Professor Slavick Receives Distinguished Teaching of Art Award

Portrait of Susanne Slavick

Professor Susanne Slavick will be presented the 2019 Distinguished Teaching of Art Award from the College Art Association (CAA)—the preeminent organization for professionals in the visual arts—at their annual conference in New York City in February. This prestigious award, given annually since 1972, honors an exemplary educator for which teaching and making art are inseparable.

An accomplished artist and curator, Slavick believes that “art is an intimate and generous way to share what matters to us. At its best, it moves us to respond—to act.” She sees working with her students as a mutually empowering experience toward both personal and social transformation.

“Art is constantly testing the reality principle—and challenging the status quo,” she says. “Artists can expose things we don’t want to face or imagine alternative worlds. Art is an essential political force, even if it may not immediately change the world. There is nothing more rewarding than helping students recognize how they can shape the cultural consciousness—and their futures.”

Slavick received an MFA from the Tyler School of Art at Temple University and a BA from Yale University. She began her tenure with CMU’s School of Art in 1984 after a three-year stint at the University of Wisconsin-Madison. She served as Head of School from 2000-06 and has held the title of Andrew W. Mellon Professor of Art since 2001.

“There has been no single person or professor who has had a greater impact on my career than Susanne Slavick,” says Lauren F. Adams, a 2007 graduate of the School of Art’s MFA program and current painting professor at the Maryland Institute College of Art. “Her commitment to teaching and rigorous approach to the multiple pathways that students may travel has proved a durable influence upon me and many others. This has inspired me to model my own teaching techniques after her.”

Even after more than three decades teaching, Slavick remains excited by each new group of students. Though she has taught in many courses across the program, introductory painting is her favorite class to teach. “At this level, there’s a magic elixir of curiosity, spirit, energy, and work ethic,” she says. “It is exhilarating to see the growth in students’ work and their excitement about the possibilities of painting.”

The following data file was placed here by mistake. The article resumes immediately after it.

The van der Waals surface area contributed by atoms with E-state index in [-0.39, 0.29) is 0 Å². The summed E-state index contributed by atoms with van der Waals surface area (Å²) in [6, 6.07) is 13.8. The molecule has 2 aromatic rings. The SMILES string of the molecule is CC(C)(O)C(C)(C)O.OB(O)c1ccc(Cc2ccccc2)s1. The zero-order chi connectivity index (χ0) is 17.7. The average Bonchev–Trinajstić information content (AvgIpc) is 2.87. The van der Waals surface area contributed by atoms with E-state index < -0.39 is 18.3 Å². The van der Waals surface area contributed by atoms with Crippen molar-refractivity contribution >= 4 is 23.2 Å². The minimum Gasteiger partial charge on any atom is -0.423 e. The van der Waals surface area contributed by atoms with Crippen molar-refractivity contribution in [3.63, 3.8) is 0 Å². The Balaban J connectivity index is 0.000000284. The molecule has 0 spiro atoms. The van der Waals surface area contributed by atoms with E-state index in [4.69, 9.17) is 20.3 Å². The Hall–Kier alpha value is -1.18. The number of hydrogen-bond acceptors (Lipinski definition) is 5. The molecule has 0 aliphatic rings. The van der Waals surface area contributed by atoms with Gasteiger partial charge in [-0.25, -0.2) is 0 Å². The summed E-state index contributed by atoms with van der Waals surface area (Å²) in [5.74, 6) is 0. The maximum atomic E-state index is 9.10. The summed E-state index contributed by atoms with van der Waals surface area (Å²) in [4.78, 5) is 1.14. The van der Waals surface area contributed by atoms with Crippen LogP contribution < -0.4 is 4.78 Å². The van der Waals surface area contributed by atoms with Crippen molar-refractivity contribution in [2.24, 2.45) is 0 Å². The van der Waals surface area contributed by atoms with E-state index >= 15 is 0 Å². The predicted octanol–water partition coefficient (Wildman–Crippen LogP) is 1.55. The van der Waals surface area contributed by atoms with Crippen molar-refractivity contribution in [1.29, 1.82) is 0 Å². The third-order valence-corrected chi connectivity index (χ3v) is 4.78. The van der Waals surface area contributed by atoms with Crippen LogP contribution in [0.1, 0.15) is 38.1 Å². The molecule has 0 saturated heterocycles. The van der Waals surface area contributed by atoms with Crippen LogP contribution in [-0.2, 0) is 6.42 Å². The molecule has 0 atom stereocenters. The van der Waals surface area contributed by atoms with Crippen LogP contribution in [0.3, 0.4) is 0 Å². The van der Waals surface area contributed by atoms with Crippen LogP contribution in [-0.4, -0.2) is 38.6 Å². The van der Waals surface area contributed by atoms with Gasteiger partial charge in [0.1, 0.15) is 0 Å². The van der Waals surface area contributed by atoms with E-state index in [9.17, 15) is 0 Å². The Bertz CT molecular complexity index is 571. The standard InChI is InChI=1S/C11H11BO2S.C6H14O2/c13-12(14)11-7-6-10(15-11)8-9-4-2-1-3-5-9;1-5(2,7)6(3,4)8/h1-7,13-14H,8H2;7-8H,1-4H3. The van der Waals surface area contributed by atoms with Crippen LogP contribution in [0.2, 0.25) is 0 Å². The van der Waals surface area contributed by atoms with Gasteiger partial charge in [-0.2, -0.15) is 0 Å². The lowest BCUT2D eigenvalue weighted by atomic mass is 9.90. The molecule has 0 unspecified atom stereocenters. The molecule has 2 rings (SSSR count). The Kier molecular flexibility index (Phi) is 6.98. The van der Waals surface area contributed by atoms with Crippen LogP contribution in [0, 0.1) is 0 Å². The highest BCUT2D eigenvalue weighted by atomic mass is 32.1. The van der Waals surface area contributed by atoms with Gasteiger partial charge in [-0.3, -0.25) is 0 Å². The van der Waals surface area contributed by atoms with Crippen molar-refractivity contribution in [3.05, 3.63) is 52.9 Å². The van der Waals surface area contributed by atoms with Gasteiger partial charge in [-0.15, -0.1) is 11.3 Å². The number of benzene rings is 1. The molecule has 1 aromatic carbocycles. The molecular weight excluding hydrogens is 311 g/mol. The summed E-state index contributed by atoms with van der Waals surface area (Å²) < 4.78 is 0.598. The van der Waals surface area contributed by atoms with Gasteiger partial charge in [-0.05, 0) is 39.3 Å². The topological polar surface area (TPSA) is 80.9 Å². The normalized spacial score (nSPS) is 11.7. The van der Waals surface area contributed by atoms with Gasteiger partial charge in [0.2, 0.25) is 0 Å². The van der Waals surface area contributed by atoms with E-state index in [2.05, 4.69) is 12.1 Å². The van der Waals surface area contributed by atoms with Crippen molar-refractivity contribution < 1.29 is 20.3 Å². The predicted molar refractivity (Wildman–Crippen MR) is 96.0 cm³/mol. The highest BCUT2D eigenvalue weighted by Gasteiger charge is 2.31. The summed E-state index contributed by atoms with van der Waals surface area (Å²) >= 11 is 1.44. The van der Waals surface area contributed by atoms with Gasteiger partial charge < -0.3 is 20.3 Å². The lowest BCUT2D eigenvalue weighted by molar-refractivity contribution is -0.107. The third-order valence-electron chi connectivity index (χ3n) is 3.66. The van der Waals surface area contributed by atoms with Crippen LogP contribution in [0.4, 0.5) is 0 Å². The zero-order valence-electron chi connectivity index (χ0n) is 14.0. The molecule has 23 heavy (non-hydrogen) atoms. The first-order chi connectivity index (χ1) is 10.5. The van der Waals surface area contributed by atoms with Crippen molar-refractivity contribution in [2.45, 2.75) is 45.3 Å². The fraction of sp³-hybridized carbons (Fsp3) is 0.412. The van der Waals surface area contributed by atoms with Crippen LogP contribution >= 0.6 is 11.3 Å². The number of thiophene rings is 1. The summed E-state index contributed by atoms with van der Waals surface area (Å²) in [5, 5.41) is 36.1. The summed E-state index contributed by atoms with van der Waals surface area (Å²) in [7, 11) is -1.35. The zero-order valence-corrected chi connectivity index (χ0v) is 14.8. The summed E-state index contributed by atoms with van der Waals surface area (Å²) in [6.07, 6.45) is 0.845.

Slavick says that teaching at CMU’s School of Art, which has long distinguished itself through its interdisciplinary approach, has been especially rewarding. “Teaching has led me to areas of knowledge and processes that I might not have ever considered. Teaching has broadened by own perspective.”

“Susanne’s generosity and deep commitment to our students is evident far past their classroom experience,” says Head of School Charlie White. “Even after students graduate, Susanne tirelessly advocates for our community, consistently boosting alumni successes and using her broad reach to connect them to opportunity. She manages to do all this while maintaining a vibrant studio and curatorial practice. Her work as both artist and teacher is always attuned to the political moment, responding with compassion, grace, and insight.”

Slavick has exhibited her own work nationally and internationally, with recent solo shows at the Chicago Cultural Center, McDonough Museum in Youngstown, and the Bernstein Gallery at Princeton University. Her recent curatorial projects include: Marx@200 (2018); Unloaded (2015), a traveling multimedia exhibition exploring the impact of guns in our culture; and Out of Rubble (2011), a book and traveling exhibition featuring international artists who respond to the aftermath of war.

The School of Art will honor Slavick at an alumni gathering on February 15 from 7:00 to 9:00 p.m. at PPOW Gallery in New York City. School of Art alumni and friends of Susanne can RSVP for the party here.

Photograph by Jacquelyn Johnson